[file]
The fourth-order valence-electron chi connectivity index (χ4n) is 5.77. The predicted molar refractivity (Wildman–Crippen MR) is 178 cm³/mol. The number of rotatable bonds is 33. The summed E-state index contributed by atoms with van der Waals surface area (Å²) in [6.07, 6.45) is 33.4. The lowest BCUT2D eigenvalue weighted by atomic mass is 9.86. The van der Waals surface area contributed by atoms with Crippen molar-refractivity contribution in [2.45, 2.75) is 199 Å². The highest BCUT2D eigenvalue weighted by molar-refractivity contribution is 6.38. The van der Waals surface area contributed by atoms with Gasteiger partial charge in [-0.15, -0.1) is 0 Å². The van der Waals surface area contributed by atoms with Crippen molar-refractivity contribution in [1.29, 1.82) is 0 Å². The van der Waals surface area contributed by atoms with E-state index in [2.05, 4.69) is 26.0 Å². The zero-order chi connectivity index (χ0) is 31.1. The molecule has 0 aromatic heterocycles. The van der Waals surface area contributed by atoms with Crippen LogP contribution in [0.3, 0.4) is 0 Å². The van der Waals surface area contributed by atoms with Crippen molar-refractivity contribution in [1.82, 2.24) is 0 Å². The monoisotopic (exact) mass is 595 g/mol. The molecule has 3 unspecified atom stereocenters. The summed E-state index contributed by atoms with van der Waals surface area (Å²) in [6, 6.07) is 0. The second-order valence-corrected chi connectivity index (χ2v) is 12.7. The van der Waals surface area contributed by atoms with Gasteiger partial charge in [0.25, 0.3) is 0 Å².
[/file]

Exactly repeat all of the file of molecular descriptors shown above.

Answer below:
The fourth-order valence-electron chi connectivity index (χ4n) is 5.77. The predicted molar refractivity (Wildman–Crippen MR) is 178 cm³/mol. The number of rotatable bonds is 33. The summed E-state index contributed by atoms with van der Waals surface area (Å²) in [6.07, 6.45) is 33.4. The lowest BCUT2D eigenvalue weighted by atomic mass is 9.86. The van der Waals surface area contributed by atoms with Crippen molar-refractivity contribution in [2.45, 2.75) is 199 Å². The highest BCUT2D eigenvalue weighted by molar-refractivity contribution is 6.38. The van der Waals surface area contributed by atoms with Gasteiger partial charge in [-0.15, -0.1) is 0 Å². The van der Waals surface area contributed by atoms with Crippen molar-refractivity contribution in [1.29, 1.82) is 0 Å². The van der Waals surface area contributed by atoms with E-state index in [2.05, 4.69) is 26.0 Å². The zero-order chi connectivity index (χ0) is 31.1. The molecule has 0 aromatic heterocycles. The van der Waals surface area contributed by atoms with Crippen LogP contribution in [0.3, 0.4) is 0 Å². The van der Waals surface area contributed by atoms with Crippen molar-refractivity contribution in [1.82, 2.24) is 0 Å². The monoisotopic (exact) mass is 595 g/mol. The molecule has 3 unspecified atom stereocenters. The summed E-state index contributed by atoms with van der Waals surface area (Å²) in [6, 6.07) is 0. The second-order valence-corrected chi connectivity index (χ2v) is 12.7. The van der Waals surface area contributed by atoms with Gasteiger partial charge in [0.25, 0.3) is 0 Å².